Not surprisingly, the media discussion of climate change is dominated by the countdown to Copenhagen. EU environment ministers are meeting today to try to strengthen the European negotiating position, though they won’t be able to make progress on the key issue of funding, as this is up to finance ministers (see EurActiv: EU ministers to outline expectations for Copenhagen). The US climate envoy, Todd Stern, accepted publicly at the weekend that the US had to offer numbers for its proposed cut. An excellent summary of the state of negotiations is in today’s Independent newspaper (see The Independent: Countdown to Copenhagen: A change in the political climate on emissions).
Copenhagen is important, but actually cutting emissions is more important than setting targets. There has been some good news on this recently from Japanese steel makers. At a time when overall Japanese emissions have been rising, the steel sector has reduced its emissions to 7.4% below its 1990 level, mainly through using energy more efficiently (see Reuters: Japan steelmakers buy less CO2 offsets than thought).
This is a move in the right direction, but not nearly enough. Japanese steel makers could do much more and they will be required to do so by the new Japanese government. Government policy has a central role in moving to low-carbon economies. This is not a debate between capitalism and socialism. Markets and competition have an important role, but they need to be regulated. Free markets deliver filthy energy. A good example of the progressive role of regulation is California – not generally regarded as a socialist state!
As well as through regulation, governments can shape markets and individual behaviour through taxation. There has been a long debate about shifting taxation from good things like employment and onto bad things like pollution and waste. This could deliver a ‘double dividend’ – higher employment and less environmental damage. However, today, the debate should not mainly be about shifting taxation, but about which taxes should go up to reduce fiscal deficits. At a time of major unemployment and with the urgent need to reduce emissions, taxes on carbon should increase and taxes on labour should not.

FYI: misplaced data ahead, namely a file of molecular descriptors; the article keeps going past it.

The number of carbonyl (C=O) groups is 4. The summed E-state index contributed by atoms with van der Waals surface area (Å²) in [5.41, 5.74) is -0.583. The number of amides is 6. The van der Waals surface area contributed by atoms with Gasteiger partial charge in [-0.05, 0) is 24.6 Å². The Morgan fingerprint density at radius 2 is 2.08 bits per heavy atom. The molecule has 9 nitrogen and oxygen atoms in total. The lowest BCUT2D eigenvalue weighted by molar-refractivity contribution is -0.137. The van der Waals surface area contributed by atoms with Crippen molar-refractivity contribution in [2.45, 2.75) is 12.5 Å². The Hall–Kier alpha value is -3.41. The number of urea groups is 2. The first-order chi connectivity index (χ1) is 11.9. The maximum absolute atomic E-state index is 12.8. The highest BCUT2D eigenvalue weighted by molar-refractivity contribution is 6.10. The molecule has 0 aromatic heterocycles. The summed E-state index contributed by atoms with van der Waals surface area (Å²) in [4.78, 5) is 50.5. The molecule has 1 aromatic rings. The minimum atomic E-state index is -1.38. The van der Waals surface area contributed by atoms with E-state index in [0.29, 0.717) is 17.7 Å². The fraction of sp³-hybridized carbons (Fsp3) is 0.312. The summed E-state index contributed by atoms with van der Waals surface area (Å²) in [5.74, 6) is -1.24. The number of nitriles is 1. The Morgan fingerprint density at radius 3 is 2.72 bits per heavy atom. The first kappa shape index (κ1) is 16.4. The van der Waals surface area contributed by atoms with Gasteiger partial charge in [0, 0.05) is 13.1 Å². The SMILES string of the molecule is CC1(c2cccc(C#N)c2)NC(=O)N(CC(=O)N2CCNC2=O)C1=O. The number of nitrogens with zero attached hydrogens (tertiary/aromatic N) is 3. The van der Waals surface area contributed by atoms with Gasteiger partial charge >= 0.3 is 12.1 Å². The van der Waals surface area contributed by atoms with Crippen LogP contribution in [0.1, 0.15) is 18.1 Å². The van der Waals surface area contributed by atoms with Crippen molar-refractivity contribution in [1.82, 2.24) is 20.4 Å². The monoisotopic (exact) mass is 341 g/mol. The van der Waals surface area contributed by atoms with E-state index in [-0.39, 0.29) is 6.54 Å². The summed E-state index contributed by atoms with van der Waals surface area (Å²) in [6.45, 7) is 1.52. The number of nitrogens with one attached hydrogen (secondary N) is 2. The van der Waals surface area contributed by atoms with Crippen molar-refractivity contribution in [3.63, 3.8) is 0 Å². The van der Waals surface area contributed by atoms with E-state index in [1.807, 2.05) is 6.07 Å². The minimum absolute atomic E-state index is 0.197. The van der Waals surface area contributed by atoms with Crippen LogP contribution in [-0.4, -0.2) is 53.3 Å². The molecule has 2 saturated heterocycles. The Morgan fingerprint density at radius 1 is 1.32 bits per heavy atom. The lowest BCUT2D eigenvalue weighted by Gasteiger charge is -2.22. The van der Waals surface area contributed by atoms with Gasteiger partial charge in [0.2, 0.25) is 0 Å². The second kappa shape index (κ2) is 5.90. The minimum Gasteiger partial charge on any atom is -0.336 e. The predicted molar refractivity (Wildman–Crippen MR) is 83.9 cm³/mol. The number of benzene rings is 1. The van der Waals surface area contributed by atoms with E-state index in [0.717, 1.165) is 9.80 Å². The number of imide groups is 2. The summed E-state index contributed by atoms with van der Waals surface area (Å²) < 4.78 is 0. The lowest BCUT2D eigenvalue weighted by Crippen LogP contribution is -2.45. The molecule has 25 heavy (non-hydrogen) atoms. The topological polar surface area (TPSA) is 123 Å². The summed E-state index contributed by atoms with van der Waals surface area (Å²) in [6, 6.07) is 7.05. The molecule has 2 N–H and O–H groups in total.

An interesting variation of the green tax shift has been presented this month by the Dutch government – to reduce purchase and road tax on cars and raise the money instead through road pricing for every kilometre driven. This is intended to reduce the amount of driving undertaken, thereby cutting carbon emissions and also reducing traffic jams (the Dutch road network gets heavily congested). Fuel-inefficient vehicles will pay more for every kilometre driven than efficient ones. (See Euronews: Netherlands to charge road tax by the kilometre.)
Some environmentalists (usually those living near public transport or able to cycle) argue that making car ownership cheaper is itself bad for the environment. However, the Dutch approach is good, because it will make people drive less and buy more efficient vehicles. It could also promote the uptake of electric vehicles, which could be exempt from the kilometre tax.
Some have also objected about the invasion of privacy, since vehicles will be tracked by satellite. This has been well answered by the Environmental Transport Association:
“People will worry that the system heralds the arrival of Big Brother, but our mobile phone handsets already double as a highly-effective means of tracking our movements.”
So, if you’re worried about being tracked, don’t have a mobile phone. If you think that the advantages of mobiles outweigh the loss of secrecy, accept that the advantages of saving billions of lives do too.